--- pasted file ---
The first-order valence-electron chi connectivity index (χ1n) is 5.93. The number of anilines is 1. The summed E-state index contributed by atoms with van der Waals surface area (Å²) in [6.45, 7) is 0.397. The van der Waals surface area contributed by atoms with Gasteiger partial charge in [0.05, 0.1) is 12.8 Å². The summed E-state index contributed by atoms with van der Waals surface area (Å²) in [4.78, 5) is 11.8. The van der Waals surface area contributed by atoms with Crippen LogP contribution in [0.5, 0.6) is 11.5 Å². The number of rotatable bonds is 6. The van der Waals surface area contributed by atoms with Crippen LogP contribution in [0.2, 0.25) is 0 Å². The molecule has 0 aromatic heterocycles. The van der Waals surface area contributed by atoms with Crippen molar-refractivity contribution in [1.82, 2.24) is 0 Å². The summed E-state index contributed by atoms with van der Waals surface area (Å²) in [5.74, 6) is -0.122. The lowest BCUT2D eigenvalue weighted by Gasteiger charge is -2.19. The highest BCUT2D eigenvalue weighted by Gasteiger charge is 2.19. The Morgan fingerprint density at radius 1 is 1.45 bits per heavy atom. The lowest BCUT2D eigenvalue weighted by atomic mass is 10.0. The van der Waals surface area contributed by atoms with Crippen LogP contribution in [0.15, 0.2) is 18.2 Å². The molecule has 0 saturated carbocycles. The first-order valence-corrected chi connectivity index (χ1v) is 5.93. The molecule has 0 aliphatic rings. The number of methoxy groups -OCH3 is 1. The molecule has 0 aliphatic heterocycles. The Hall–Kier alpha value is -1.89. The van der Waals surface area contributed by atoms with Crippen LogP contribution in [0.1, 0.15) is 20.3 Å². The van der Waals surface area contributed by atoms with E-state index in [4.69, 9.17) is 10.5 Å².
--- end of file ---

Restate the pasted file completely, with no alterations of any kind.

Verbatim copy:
The first-order valence-electron chi connectivity index (χ1n) is 5.93. The number of anilines is 1. The summed E-state index contributed by atoms with van der Waals surface area (Å²) in [6.45, 7) is 0.397. The van der Waals surface area contributed by atoms with Gasteiger partial charge in [0.05, 0.1) is 12.8 Å². The summed E-state index contributed by atoms with van der Waals surface area (Å²) in [4.78, 5) is 11.8. The van der Waals surface area contributed by atoms with Crippen LogP contribution in [0.5, 0.6) is 11.5 Å². The number of rotatable bonds is 6. The van der Waals surface area contributed by atoms with Crippen LogP contribution in [0.2, 0.25) is 0 Å². The molecule has 0 aromatic heterocycles. The van der Waals surface area contributed by atoms with Crippen molar-refractivity contribution in [1.82, 2.24) is 0 Å². The summed E-state index contributed by atoms with van der Waals surface area (Å²) in [5.74, 6) is -0.122. The lowest BCUT2D eigenvalue weighted by Gasteiger charge is -2.19. The highest BCUT2D eigenvalue weighted by Gasteiger charge is 2.19. The Morgan fingerprint density at radius 1 is 1.45 bits per heavy atom. The lowest BCUT2D eigenvalue weighted by atomic mass is 10.0. The van der Waals surface area contributed by atoms with Crippen LogP contribution in [0.15, 0.2) is 18.2 Å². The molecule has 0 saturated carbocycles. The first-order valence-corrected chi connectivity index (χ1v) is 5.93. The molecule has 0 aliphatic rings. The number of methoxy groups -OCH3 is 1. The molecule has 0 aliphatic heterocycles. The Hall–Kier alpha value is -1.89. The van der Waals surface area contributed by atoms with Crippen LogP contribution in [0.1, 0.15) is 20.3 Å². The van der Waals surface area contributed by atoms with E-state index in [4.69, 9.17) is 10.5 Å².